No. 234.
Mr. Marsh to Mr. Fish.

No. 407.]

Sir: The session of the Italian parliament which has just closed has been a successful one for the administration, and the action of the national legislature at its first meeting at the new capital has been in the main satisfactory to the people of Italy.

No new line of public policy has been struck out; no really important legislative measure adopted by the parliament or brought forward by the ministry; critical and exciting questions have been discreetly postponed to future sessions, and thus the political machine will gain time for the spontaneous adjustment of its working to the new conditions in which it is placed, and many points difficult to dispose of in advance by legislation will have virtually settled themselves before parliament is required to pronounce upon them.

The session, however, has not been without important political results. Among these are a more general conviction that the transfer of the seat of government to Borne was a political necessity; that Rome will continue to be the permanent national capital, and that the papacy has henceforth little political significance. The physical disadvantages of the position of the seat of government are indeed formidable. A capital in the center of a desert fifty miles square—for such is the Campagna—must be subject to great material inconveniences, and when we remember that without extraordinary and expensive precautions its climate and that of its environs is most unhealthy for more than a third of the year, and that a considerable proportion of the city is subject to frequent and disastrous inundations, we cannot but admit that few European royal residences are so unfortunately situated.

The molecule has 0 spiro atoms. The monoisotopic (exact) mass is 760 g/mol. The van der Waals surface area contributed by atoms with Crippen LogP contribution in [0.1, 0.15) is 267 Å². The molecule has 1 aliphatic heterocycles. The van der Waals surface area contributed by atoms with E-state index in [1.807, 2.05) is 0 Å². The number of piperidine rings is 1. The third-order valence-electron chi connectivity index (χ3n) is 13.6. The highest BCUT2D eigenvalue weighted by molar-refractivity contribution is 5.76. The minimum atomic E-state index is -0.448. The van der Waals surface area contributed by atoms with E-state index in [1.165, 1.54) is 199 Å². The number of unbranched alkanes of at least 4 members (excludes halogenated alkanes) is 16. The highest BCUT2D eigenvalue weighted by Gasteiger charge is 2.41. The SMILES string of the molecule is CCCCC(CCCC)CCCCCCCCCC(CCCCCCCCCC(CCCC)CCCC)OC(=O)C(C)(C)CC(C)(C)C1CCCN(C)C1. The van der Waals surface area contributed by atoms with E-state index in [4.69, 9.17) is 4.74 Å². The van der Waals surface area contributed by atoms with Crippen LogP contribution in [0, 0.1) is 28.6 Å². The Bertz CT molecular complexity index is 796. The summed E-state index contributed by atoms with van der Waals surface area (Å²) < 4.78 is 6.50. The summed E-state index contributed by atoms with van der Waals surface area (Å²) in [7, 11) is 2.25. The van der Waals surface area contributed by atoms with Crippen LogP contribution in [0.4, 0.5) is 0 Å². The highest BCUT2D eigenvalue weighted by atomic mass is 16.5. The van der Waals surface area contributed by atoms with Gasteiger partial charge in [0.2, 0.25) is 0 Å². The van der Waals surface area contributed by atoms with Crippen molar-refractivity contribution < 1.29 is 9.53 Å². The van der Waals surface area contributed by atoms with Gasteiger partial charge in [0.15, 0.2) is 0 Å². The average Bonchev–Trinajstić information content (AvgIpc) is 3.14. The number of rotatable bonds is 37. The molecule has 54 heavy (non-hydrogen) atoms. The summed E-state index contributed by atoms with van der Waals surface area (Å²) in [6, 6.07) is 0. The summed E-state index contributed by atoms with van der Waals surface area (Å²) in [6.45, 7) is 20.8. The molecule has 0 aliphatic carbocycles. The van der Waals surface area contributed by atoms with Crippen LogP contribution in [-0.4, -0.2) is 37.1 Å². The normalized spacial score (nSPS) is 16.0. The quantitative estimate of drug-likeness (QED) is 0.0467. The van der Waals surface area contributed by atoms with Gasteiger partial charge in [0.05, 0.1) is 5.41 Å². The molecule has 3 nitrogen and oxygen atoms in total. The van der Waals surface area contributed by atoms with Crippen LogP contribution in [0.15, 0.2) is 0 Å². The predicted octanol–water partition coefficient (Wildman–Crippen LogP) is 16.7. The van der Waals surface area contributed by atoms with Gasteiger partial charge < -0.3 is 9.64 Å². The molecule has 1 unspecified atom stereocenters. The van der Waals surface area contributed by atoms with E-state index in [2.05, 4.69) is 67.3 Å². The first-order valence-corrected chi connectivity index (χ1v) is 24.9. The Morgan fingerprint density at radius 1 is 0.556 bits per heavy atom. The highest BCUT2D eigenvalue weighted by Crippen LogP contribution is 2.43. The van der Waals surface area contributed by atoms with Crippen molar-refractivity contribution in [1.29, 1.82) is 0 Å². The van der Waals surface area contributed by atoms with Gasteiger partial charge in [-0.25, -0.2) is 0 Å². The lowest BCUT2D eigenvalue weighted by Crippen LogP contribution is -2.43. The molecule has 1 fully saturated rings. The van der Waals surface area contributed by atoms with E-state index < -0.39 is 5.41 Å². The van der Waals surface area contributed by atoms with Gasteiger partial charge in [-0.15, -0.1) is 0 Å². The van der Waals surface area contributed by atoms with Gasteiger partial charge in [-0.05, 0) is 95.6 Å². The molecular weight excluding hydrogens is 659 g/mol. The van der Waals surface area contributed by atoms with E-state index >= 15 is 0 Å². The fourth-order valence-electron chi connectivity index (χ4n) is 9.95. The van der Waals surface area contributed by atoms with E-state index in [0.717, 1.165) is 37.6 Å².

The enormous cost of living, rapidly increased by the growing influx of strangers, by the augmentation of the stationary population, which is stated to have already added forty thousand new inhabitants to its numbers since the 20th of September, 1870, and by the heavy octroi duties upon every article of consumption imported within the walls, is a very serious evil both to the government and the citizens of Rome, and some measures of relief from these inconveniences must at all hazards be adopted.

Many plans for the amelioration of the health of the city and the surrounding country, for the removal of other local obstacles to its prosperity, and for facilitating the communication by railway between the capital and the provinces, have been suggested, but no comprehensive system of improvement has been adopted, and there is serious danger that, from want of means and from a natural impatience to afford some relief, the government and the municipality of Rome will content themselves with half measures, temporary expedients, which will furnish no radical cure for any of the evils I have alluded to.

In spite of all these discouraging circumstances the people of Italy, and especially the new population which is flocking into Rome from all parts of the kingdom, have a firm faith in the material fortunes of the new capital, and not only are arrangements in progress for building on [Page 517] an extensive scale, but the price of real estate has risen in a proportion and with a rapidity of which I have not seen an example even in the most flourishing towns of the United States.

The public debt necessarily imposes heavy burdens of taxation on the people, and the national treasury does not realize by any means the full amount of taxes legally chargeable. At the same time agriculture, in spite of many drawbacks, is prosperous, commerce increasing, and manufactures, especially in silk, are reviving after a long depression.

On the whole, then, the first year of the complete reconstitution of Italy ends encouragingly, and I see no reason to doubt her future rapid progress in strength, wealth, and importance in the European political system.

I have, &c.,